Comparison of red cell distribution width with SOFA score as a prognostic marker of sepsis in elderly patients.
Worsening sepsis is associated with increased mortality as multiple organ systems fail. Prediction of outcome for patients with sepsis may facilitate more aggressive interventions. The degree of severity is most often quantified by the Sequential Organ Failure Assessment (SOFA) score, which can predict the severity and outcome of multiple organ failure. However, calculating SOFA score is cumbersome. It would be advantageous to identify a biomarker that would be associated with the degree of severity in patients with sepsis.
The Red Cell Distribution Width (RDW) is the coefficient of variation of Red Blood Cell (RBC) volume and is a representation of the RBC size heterogeneity of an individual patient. (1) RDW is elevated by increased red cell destruction, nutritional deficiencies and blood transfusions. (2) Biomarkers of chronic inflammation like erythrocyte sedimentation rate and C-reactive protein, have been associated with elevated RDW. (3, 4) Recent studies have reported that Red Cell Distribution Width (RDW) is associated with prognosis in Critical Illness, Heart Failure, Acute Myocardial Infarction, Pulmonary Embolism, Pneumonia and Cardiac Arrest. (5-10)
In patients with severe sepsis, early diagnosis and treatment with antibiotics is crucial for survival of patients. Various markers are being tested for early diagnosis of Sepsis. Recent studies have shown that elevated RDW levels are associated with sepsis. RDW as a part of Complete Blood Count (CBC) is tested in all patients in sepsis. Hence, this study was done to see the correlation between RDW and sepsis.
AIMS AND OBJECTIVES OF THE STUDY
To compare red cell distribution width with SOFA score as a prognostic marker of sepsis in elderly patients.
Study was a hospital based prospective observational study conducted over a period of two years from October 2013 to September 2015; 93 elderly patients admitted with sepsis to Intensive Care Units of M.S. Ramaiah Hospitals, Bangalore, were studied.
Patients aged >60 years admitted to Intensive Care Units (ICU), who met the criteria of sepsis (According to Surviving Sepsis Campaign: International Guidelines for Management of Severe Sepsis and Septic Shock: 2012) were included in the study. (11)
* Blood loss >10% blood volume.
* Blood product transfusion in the previous week of admission.
* Recent chemotherapy.
* Previous history of diseases primarily affecting red blood cells.
* Use of drugs known to change morphology and rheology of red blood cells.
METHODS OF DATA COLLECTION
Ninety three elderly patients in sepsis were included in the study. Purpose of study was explained to the patients and their relatives and informed consent was obtained. Thereafter, the patients were assessed and blood samples for complete blood count including RDW and serum procalcitonin were sent on admission. Other tests such as arterial blood gas, liver function tests, renal function tests, prothrombin time, activated partial thromboplastin time, international normalized ratio, chest x-ray, serum electrolytes, blood culture and urine culture were sent in all the patients.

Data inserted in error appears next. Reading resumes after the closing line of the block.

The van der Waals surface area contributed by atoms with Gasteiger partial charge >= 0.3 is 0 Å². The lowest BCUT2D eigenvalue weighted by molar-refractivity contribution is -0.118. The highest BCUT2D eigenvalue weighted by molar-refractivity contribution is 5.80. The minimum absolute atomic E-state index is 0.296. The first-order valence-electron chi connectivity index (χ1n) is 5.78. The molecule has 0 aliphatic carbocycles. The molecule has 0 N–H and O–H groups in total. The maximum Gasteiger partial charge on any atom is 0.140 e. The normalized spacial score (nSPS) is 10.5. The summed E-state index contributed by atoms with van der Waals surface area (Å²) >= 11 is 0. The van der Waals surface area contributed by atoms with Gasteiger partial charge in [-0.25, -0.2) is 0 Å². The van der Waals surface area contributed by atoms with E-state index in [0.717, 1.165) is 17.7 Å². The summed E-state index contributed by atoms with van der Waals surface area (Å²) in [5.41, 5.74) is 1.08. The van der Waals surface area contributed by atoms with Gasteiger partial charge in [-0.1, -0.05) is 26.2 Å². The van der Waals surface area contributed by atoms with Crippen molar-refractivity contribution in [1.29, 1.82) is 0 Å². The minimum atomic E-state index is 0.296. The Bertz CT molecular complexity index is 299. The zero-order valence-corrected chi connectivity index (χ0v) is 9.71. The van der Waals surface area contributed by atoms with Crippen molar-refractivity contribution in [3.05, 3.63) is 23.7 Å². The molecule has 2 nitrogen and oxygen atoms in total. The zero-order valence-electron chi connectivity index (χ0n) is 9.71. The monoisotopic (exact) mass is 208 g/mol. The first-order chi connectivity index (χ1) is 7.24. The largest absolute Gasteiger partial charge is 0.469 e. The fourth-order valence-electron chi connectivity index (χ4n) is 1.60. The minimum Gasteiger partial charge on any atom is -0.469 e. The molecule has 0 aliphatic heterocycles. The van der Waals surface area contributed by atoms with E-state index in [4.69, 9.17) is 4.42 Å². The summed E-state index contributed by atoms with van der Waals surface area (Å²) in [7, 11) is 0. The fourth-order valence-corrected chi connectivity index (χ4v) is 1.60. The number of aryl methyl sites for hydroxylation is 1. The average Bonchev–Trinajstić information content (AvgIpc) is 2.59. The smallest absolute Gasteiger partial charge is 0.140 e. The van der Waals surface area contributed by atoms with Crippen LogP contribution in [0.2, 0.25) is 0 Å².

RDW was measured as a part of Automated Complete Blood Count using SYSMEX XE 2100 and XT 2000i.
Data was entered in MS Excel and analyzed using SPSS version 17. All the continuous variables like age, pulse rate, platelet counts, etc. were described using mean and standard deviation. All the qualitative variables were expressed as percentage. ROC (Receiver Operating Curve) was used to determine the optimal cut-off point for RDW for predicting mortality. ROC of RDW was compared with ROC of SOFA score.
Most of the patients were in the age group of 61-70yrs. (53.8%); 52(55.9%) patients were males and 41(44.1%) patients were females. (Table 1) Fever (89.2%) was the most common presenting symptom followed by breathlessness (37.6%) and cough (32.3%). (Table 2) Diabetes Mellitus (51.6%) and Hypertension (46.2%) were most common comorbid conditions. (Table 3) Bronchopneumonia (34.4%) and urosepsis (30.1%) were the predominant causes of sepsis. (Table 4) Mean age of the patients was 70.72 [+ or -] 8.02 (Table 5), mean total count was 13075.38 [+ or -] 7339.968 (cells/[mm.sup.3]), mean platelet count was 167353.01 [+ or -] 120988.964 (cells/[mm.sup.3]), and mean procalcitonin was 16.526 [+ or -] 23.9572 (Table 6). Most of the patients (61.3%) had SOFA score in the range of 5-10. Mean SOFA score was 7.87097 [+ or -] 3.22769. (Table 7).
RDW had a sensitivity of 81.6%, specificity of 77.3%, positive predictive value of 80%, and negative predictive value of 79.1% with a cut-off value of 13.75% in predicting mortality in elderly patients in sepsis. (Graph 1 and Table 8) SOFA score had sensitivity of 95.9% and specificity of 77.3% in predicting mortality in elderly patients in sepsis. (Graph 2).
Sepsis is the leading cause of death in non-coronary ICU patients, and the tenth most common cause of death overall according to data from the Centers for Disease Control and Prevention (The first being heart disease). (12) Sepsis-related incidence and mortality rates increase with age and preexisting comorbidity. Various scoring systems have been developed to predict the outcome in sepsis. Among them one of the widely used scoring systems is SOFA Score.
Sequential Organ Failure Assessment (SOFA) score was constructed using physiological measures of dysfunction in six organ systems (Respiratory, cardiovascular, liver, coagulation, renal and central nervous systems) each of which is graded from 0 to 4 with increasing severity of dysfunction. (13) The first epsis-related Organ Failure Assessment score, later called the Sequential Organ Failure Assessment (SOFA) score, was introduced in 1994 in a consensus meeting of European society of intensive care medicine and further revised in 1996. The aim was to quantify the severity of the patient's illness based on the degree of organ dysfunction, serially over time.
The Red Blood Cell Distribution Width (RDW), as part of an automated Complete Blood Count (CBC) is a routinely available parameter on hematology analyzers. This parameter is the most commonly reported index of the variation in red cell volume and can be used to detect subtle degrees of anisocytosis. RDW is a numerical measure of anisocytosis. It may be useful in distinguishing certain causes of anemia, in particular in distinguishing Iron Deficiency (RDW raised) from thalassemia (RDW usually normal).